Express What, not How.
james.anderson at setf.de
Wed Oct 15 23:45:10 CEST 2003
ketil+news at ii.uib.no wrote:
> james anderson <james.anderson at setf.de> writes:
> > the last paragraph, which you site above, stand in strange contrast to the
> > remainder of the post.
> Well, the post he replied to, contained:
> | No one is talking about need [to name functions], but about clarity
> | of exposition.
> | It is perfectly possible to program functionally in lisp, as I'm sure
> | you know. It just makes code less readable to use _anonymous_ functions.
> I interpreted this rather as a blanket statement, and one I happen to
> disagree with.
i suggest that the interpretation is not reasonable in the context of the
remainder of that message. i do not quote it here, and will spare one the
explication, but suggest, as one has done for me, that the interested reader
reexamine the text in question for their own edification.
> Perhaps Raffael meant that anonymous functions *can*
> make code less readable *sometimes*, which we all seem to agree on so
that is the reasonable interpretation of his position, expecially in light of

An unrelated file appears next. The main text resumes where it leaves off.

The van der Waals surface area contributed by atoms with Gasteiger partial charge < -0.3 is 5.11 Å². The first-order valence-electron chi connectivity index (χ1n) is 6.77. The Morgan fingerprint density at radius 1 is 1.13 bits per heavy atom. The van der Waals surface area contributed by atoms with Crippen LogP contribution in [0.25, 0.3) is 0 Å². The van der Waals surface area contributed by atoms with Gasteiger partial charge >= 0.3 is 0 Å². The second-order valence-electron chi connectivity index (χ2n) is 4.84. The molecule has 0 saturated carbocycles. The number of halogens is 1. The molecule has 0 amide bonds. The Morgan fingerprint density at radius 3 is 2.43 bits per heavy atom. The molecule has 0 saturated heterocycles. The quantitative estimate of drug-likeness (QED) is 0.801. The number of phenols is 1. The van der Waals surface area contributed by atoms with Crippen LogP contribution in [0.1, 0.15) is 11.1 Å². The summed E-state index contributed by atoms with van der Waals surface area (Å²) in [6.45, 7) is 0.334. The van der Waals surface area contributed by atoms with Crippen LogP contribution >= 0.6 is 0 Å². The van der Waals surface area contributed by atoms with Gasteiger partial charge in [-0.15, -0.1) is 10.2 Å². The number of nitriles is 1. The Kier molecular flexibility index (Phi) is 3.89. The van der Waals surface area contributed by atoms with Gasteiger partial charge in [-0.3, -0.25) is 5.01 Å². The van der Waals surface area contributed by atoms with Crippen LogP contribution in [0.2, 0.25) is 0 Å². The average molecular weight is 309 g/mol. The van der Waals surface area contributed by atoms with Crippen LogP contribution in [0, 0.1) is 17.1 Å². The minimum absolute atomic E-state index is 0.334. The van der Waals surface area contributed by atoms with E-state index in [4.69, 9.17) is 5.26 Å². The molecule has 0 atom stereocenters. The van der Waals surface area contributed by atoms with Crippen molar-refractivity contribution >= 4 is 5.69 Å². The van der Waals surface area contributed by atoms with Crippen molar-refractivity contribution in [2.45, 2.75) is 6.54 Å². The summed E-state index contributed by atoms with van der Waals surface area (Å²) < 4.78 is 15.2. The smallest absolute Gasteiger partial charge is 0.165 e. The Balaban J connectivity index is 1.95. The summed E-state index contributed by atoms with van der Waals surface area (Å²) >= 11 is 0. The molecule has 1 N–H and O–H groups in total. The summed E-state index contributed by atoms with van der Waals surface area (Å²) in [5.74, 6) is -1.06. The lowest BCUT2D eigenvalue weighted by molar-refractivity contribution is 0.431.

his later posts, but also given the original text.
> A bit later, you say in <3F8CFA94.55458D4A at setf.de>
> | i am trying only to understand the implications of an argument
> | which, at least as stated, rather unequivocally deprecates bindings.
to cite the most inexplicable paragraph from the post to which i was
referring, there is a passage
"Why do you insist on naming *functions*? You could equally well say that
every list should be named, so you would see its purpose rather than its
contents. Perhaps every number should be named, so you can see what it
represents rather than its value. You could say that each statement of
a compound statement should be moved to a separate function, so you can
see what it does by its name, not how it does it by its contents. It's
all equally absurd."
which proceeds from an unfounded attribution through equally unfounded
suppositions, to an absurd conclusion.
> -- a point of view I don't quite see where you picked up. It is
> certainly not one I've seen advocated seriously by anybody. And, as
> you say:
> > there is no need to overstate some elses position in order to, in the end,
> > make the same point.
given the rhetorical quality of the paragraph which i cite above, one might
suppose that the reader overlooked it.
More information about the Python-list